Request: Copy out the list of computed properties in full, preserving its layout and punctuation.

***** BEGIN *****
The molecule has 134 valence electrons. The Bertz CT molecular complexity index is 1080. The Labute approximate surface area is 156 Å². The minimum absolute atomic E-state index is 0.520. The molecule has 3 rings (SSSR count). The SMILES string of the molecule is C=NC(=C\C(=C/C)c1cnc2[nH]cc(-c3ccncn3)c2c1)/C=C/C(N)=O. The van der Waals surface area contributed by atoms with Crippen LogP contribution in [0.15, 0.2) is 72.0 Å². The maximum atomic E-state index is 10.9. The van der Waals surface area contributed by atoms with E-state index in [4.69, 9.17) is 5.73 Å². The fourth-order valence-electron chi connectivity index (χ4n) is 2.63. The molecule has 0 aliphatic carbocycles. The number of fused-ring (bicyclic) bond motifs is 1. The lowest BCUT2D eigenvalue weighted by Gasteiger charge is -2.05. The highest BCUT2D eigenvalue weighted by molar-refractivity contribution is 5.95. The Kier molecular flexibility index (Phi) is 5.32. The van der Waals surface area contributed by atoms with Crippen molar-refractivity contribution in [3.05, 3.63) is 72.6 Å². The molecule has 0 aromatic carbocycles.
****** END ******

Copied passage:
The molecule has 134 valence electrons. The Bertz CT molecular complexity index is 1080. The Labute approximate surface area is 156 Å². The minimum absolute atomic E-state index is 0.520. The molecule has 3 rings (SSSR count). The SMILES string of the molecule is C=NC(=C\C(=C/C)c1cnc2[nH]cc(-c3ccncn3)c2c1)/C=C/C(N)=O. The van der Waals surface area contributed by atoms with Crippen LogP contribution in [0.15, 0.2) is 72.0 Å². The maximum atomic E-state index is 10.9. The van der Waals surface area contributed by atoms with E-state index in [4.69, 9.17) is 5.73 Å². The fourth-order valence-electron chi connectivity index (χ4n) is 2.63. The molecule has 0 aliphatic carbocycles. The number of fused-ring (bicyclic) bond motifs is 1. The lowest BCUT2D eigenvalue weighted by Gasteiger charge is -2.05. The highest BCUT2D eigenvalue weighted by molar-refractivity contribution is 5.95. The Kier molecular flexibility index (Phi) is 5.32. The van der Waals surface area contributed by atoms with Crippen molar-refractivity contribution in [3.05, 3.63) is 72.6 Å². The molecule has 0 aromatic carbocycles.